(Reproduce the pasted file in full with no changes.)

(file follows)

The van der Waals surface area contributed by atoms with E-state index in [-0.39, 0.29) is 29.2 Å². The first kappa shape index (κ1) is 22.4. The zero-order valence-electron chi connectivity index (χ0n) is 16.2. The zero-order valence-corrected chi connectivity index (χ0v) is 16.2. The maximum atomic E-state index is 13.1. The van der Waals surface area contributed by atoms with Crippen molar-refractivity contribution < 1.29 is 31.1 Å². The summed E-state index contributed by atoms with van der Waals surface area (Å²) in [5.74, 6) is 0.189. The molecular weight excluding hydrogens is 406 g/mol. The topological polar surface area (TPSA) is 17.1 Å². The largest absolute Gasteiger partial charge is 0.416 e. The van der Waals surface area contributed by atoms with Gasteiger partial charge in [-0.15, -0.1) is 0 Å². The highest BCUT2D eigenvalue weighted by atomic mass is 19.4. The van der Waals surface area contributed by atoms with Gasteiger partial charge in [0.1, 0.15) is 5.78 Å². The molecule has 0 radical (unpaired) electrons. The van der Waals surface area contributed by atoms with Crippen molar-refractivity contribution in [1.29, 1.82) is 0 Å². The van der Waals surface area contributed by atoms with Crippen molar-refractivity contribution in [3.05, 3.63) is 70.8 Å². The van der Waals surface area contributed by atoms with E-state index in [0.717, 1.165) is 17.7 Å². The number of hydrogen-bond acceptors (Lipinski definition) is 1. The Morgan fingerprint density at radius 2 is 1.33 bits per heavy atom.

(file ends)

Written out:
The van der Waals surface area contributed by atoms with E-state index in [-0.39, 0.29) is 29.2 Å². The first kappa shape index (κ1) is 22.4. The zero-order valence-electron chi connectivity index (χ0n) is 16.2. The zero-order valence-corrected chi connectivity index (χ0v) is 16.2. The maximum atomic E-state index is 13.1. The van der Waals surface area contributed by atoms with Crippen molar-refractivity contribution < 1.29 is 31.1 Å². The summed E-state index contributed by atoms with van der Waals surface area (Å²) in [5.74, 6) is 0.189. The molecular weight excluding hydrogens is 406 g/mol. The topological polar surface area (TPSA) is 17.1 Å². The largest absolute Gasteiger partial charge is 0.416 e. The van der Waals surface area contributed by atoms with Gasteiger partial charge in [-0.15, -0.1) is 0 Å². The highest BCUT2D eigenvalue weighted by atomic mass is 19.4. The van der Waals surface area contributed by atoms with Gasteiger partial charge in [0.1, 0.15) is 5.78 Å². The molecule has 0 radical (unpaired) electrons. The van der Waals surface area contributed by atoms with Crippen molar-refractivity contribution in [1.29, 1.82) is 0 Å². The van der Waals surface area contributed by atoms with Crippen molar-refractivity contribution in [3.05, 3.63) is 70.8 Å². The van der Waals surface area contributed by atoms with E-state index in [0.717, 1.165) is 17.7 Å². The number of hydrogen-bond acceptors (Lipinski definition) is 1. The Morgan fingerprint density at radius 2 is 1.33 bits per heavy atom.